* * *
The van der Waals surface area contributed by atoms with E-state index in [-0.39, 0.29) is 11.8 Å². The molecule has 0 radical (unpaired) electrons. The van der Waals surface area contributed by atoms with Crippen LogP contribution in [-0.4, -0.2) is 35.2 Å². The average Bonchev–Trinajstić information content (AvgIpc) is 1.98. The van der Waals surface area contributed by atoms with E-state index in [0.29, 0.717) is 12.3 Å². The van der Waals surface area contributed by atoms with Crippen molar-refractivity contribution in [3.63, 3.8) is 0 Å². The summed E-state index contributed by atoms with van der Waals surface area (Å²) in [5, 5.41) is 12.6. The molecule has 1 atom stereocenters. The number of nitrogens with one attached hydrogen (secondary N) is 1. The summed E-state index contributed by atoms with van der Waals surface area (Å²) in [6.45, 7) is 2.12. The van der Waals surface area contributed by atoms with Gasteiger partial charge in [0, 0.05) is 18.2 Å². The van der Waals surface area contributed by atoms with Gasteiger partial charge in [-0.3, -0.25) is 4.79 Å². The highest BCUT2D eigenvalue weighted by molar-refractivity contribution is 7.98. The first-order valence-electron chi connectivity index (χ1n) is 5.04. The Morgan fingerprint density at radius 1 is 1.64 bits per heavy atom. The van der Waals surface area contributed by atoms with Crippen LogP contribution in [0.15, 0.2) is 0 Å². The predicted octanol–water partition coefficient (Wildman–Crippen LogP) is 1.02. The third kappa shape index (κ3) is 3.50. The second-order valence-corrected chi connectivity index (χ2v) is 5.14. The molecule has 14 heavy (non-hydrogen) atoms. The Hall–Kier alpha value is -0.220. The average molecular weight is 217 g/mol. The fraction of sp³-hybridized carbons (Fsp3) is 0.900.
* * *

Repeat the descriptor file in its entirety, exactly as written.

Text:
The van der Waals surface area contributed by atoms with E-state index in [-0.39, 0.29) is 11.8 Å². The molecule has 0 radical (unpaired) electrons. The van der Waals surface area contributed by atoms with Crippen LogP contribution in [-0.4, -0.2) is 35.2 Å². The average Bonchev–Trinajstić information content (AvgIpc) is 1.98. The van der Waals surface area contributed by atoms with E-state index in [0.29, 0.717) is 12.3 Å². The van der Waals surface area contributed by atoms with Crippen molar-refractivity contribution in [3.63, 3.8) is 0 Å². The summed E-state index contributed by atoms with van der Waals surface area (Å²) in [5, 5.41) is 12.6. The molecule has 1 atom stereocenters. The number of nitrogens with one attached hydrogen (secondary N) is 1. The summed E-state index contributed by atoms with van der Waals surface area (Å²) in [6.45, 7) is 2.12. The van der Waals surface area contributed by atoms with Gasteiger partial charge in [0, 0.05) is 18.2 Å². The van der Waals surface area contributed by atoms with Gasteiger partial charge in [-0.3, -0.25) is 4.79 Å². The highest BCUT2D eigenvalue weighted by molar-refractivity contribution is 7.98. The first-order valence-electron chi connectivity index (χ1n) is 5.04. The Morgan fingerprint density at radius 1 is 1.64 bits per heavy atom. The van der Waals surface area contributed by atoms with Crippen LogP contribution in [0.15, 0.2) is 0 Å². The predicted octanol–water partition coefficient (Wildman–Crippen LogP) is 1.02. The third kappa shape index (κ3) is 3.50. The second-order valence-corrected chi connectivity index (χ2v) is 5.14. The molecule has 14 heavy (non-hydrogen) atoms. The Hall–Kier alpha value is -0.220. The average molecular weight is 217 g/mol. The fraction of sp³-hybridized carbons (Fsp3) is 0.900.